FDA Approval of Insulet’s Second-Generation OmniPod Now Expected in the Last Few Months of 2012
For several years, we’ve been closely following Insulet’s progress with the FDA to get its smaller second-generation OmniPod approved (see new now next in diaTribe #33). Based on the company’s most recent communication with FDA, we believe approval of the new pump could come in the last few months of 2012. This is approximately a one-year delay from Insulet’s initial expectations (we had seen the product when it was in early development so we have been excited about it for quite awhile!). Part of the reason for the delay is that the current FDA requirements for insulin pumps are quite complex: Insulet had to submit a 7,800-page document – in triplicate! As we understand it, Insulet is currently addressing a single remaining regulatory concern about the pump’s software by adding several confirmation screens (e.g., after setting the clock on the PDM handheld, a user will have to Yes/No confirm that the time was entered correctly). Once the device is approved, current OmniPod users will be upgraded to the new pods and new handheld devices when they reorder supplies. On a very bright note, the upgrade should not add any costs for the patients or their insurance companies. In Europe, the new OmniPod has already launched in the Netherlands, Germany, Austria, and the UK (see new now next in diaTribe #36 for our coverage of the approval) and we anticipate more than 500 patients have the second-gen OmniPod there already.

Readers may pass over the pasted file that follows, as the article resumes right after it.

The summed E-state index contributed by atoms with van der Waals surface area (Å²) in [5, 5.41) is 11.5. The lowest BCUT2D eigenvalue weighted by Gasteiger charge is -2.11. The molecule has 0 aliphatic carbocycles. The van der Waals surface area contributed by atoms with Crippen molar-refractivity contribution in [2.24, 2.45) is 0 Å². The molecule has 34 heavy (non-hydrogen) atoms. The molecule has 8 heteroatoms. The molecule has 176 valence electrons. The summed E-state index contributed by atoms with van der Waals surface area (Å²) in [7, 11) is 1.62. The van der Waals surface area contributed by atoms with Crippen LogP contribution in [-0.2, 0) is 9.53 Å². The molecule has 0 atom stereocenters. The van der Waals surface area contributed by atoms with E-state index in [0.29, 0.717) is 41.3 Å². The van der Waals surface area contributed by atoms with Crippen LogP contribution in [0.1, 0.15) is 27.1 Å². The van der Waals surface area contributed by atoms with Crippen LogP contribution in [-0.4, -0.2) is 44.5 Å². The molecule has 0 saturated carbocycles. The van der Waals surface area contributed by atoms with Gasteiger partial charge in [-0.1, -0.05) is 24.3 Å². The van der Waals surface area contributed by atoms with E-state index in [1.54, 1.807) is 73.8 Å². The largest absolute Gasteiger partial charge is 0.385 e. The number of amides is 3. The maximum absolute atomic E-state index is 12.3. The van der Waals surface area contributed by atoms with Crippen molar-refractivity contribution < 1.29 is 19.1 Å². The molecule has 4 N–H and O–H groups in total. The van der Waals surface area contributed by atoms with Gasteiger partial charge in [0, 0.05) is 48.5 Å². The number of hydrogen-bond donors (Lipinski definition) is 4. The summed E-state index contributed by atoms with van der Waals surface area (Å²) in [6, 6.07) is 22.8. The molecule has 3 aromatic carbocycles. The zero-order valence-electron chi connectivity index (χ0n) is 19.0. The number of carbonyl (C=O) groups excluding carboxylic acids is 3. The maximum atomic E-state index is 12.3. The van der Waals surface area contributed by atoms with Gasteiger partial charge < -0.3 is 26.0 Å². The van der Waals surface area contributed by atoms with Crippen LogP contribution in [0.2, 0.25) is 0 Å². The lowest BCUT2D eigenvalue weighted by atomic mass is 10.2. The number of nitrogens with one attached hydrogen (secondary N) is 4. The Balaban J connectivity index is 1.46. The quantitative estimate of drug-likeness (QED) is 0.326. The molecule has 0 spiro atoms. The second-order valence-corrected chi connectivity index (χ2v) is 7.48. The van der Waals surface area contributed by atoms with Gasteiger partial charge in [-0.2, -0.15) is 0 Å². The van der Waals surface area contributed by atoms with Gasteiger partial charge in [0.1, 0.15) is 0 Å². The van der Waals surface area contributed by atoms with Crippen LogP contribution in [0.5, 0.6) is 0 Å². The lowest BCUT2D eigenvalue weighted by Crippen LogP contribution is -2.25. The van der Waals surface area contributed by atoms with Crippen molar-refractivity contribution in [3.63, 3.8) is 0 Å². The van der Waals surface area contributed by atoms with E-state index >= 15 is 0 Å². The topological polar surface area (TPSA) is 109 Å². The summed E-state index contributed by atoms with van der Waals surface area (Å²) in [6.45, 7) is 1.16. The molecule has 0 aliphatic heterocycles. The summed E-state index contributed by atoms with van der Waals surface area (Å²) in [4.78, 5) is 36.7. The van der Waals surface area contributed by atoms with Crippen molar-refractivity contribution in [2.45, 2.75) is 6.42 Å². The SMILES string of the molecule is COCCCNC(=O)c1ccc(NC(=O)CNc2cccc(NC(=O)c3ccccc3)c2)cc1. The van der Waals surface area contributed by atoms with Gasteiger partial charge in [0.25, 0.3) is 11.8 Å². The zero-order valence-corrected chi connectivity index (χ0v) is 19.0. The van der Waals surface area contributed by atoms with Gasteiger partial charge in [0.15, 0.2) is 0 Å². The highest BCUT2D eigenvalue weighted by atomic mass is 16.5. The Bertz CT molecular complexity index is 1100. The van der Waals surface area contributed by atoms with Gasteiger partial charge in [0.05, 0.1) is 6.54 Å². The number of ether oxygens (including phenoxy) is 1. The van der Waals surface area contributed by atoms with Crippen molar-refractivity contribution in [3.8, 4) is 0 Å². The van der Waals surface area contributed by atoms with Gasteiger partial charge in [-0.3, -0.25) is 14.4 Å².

As a reminder, the new pod is 34% smaller, 25% lighter, and 16% slimmer than the current pod, though it still has the same 200-unit insulin capacity – an impressive manufacturing and engineering achievement. The new pods also have fewer parts than the current OmniPod, which is expected to both reduce costs and improve pod quality – a win-win for both patients and the company. The second-generation OmniPod will also feature a new PDM handheld that includes an expanded communication range (yes!) and use of both correction and meal boluses to calculate insulin on board (the current handheld only takes into account correction boluses for insulin on board – this will be terrific to have this available, as patients have requested it for some time). The PDM will continue to integrate the Abbott FreeStyle meter, though a second handheld is expected to become available sometime in 2013 that will feature an integrated LifeScan meter compatible with Verio strips, giving Insulet pump users the choice of two brands of strips, unlike any other pump offered today. Notably, Dexcom and Insulet will soon begin working on development of a handheld that integrates Dexcom’s new Gen 4 CGM sensor into Insulet’s OmniPod handheld (i.e., the CGM readings will appear on the OmniPod handheld screen, eliminating the need to carry the separate CGM receiver). No timeline has been announced on this device, though we expect it could be available in late 2013 or early 2014. –AB/KC